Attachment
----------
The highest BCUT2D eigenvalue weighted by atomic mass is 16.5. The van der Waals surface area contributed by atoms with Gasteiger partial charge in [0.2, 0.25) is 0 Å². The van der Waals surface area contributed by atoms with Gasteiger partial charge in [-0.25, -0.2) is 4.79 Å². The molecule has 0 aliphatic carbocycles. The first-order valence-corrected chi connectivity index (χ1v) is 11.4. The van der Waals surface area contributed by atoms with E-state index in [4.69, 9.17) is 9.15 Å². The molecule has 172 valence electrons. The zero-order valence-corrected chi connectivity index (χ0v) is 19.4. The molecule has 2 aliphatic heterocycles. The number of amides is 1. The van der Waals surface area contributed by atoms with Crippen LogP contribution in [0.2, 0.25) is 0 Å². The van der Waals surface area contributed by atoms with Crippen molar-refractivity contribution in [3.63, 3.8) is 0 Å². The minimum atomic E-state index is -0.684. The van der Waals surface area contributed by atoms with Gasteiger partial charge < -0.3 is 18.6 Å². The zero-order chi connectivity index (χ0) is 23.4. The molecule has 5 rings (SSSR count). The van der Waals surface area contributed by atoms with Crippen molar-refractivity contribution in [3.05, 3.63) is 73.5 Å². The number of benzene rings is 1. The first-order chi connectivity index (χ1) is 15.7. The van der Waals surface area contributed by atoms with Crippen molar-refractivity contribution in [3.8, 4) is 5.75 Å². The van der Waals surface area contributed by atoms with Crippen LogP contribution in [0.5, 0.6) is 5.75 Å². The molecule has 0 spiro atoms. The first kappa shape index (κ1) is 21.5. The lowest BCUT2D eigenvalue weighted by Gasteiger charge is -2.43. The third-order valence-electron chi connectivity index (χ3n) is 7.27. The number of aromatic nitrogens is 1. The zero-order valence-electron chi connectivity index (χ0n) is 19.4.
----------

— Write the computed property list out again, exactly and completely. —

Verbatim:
The highest BCUT2D eigenvalue weighted by atomic mass is 16.5. The van der Waals surface area contributed by atoms with Gasteiger partial charge in [0.2, 0.25) is 0 Å². The van der Waals surface area contributed by atoms with Gasteiger partial charge in [-0.25, -0.2) is 4.79 Å². The molecule has 0 aliphatic carbocycles. The first-order valence-corrected chi connectivity index (χ1v) is 11.4. The van der Waals surface area contributed by atoms with E-state index in [4.69, 9.17) is 9.15 Å². The molecule has 172 valence electrons. The zero-order valence-corrected chi connectivity index (χ0v) is 19.4. The molecule has 2 aliphatic heterocycles. The number of amides is 1. The van der Waals surface area contributed by atoms with Crippen LogP contribution in [0.2, 0.25) is 0 Å². The van der Waals surface area contributed by atoms with Crippen molar-refractivity contribution in [3.63, 3.8) is 0 Å². The minimum atomic E-state index is -0.684. The van der Waals surface area contributed by atoms with Gasteiger partial charge < -0.3 is 18.6 Å². The zero-order chi connectivity index (χ0) is 23.4. The molecule has 5 rings (SSSR count). The van der Waals surface area contributed by atoms with Crippen molar-refractivity contribution in [3.05, 3.63) is 73.5 Å². The number of benzene rings is 1. The first-order chi connectivity index (χ1) is 15.7. The van der Waals surface area contributed by atoms with Crippen molar-refractivity contribution in [3.8, 4) is 5.75 Å². The van der Waals surface area contributed by atoms with Crippen LogP contribution in [0.5, 0.6) is 5.75 Å². The molecule has 0 spiro atoms. The first kappa shape index (κ1) is 21.5. The lowest BCUT2D eigenvalue weighted by Gasteiger charge is -2.43. The third-order valence-electron chi connectivity index (χ3n) is 7.27. The number of aromatic nitrogens is 1. The zero-order valence-electron chi connectivity index (χ0n) is 19.4.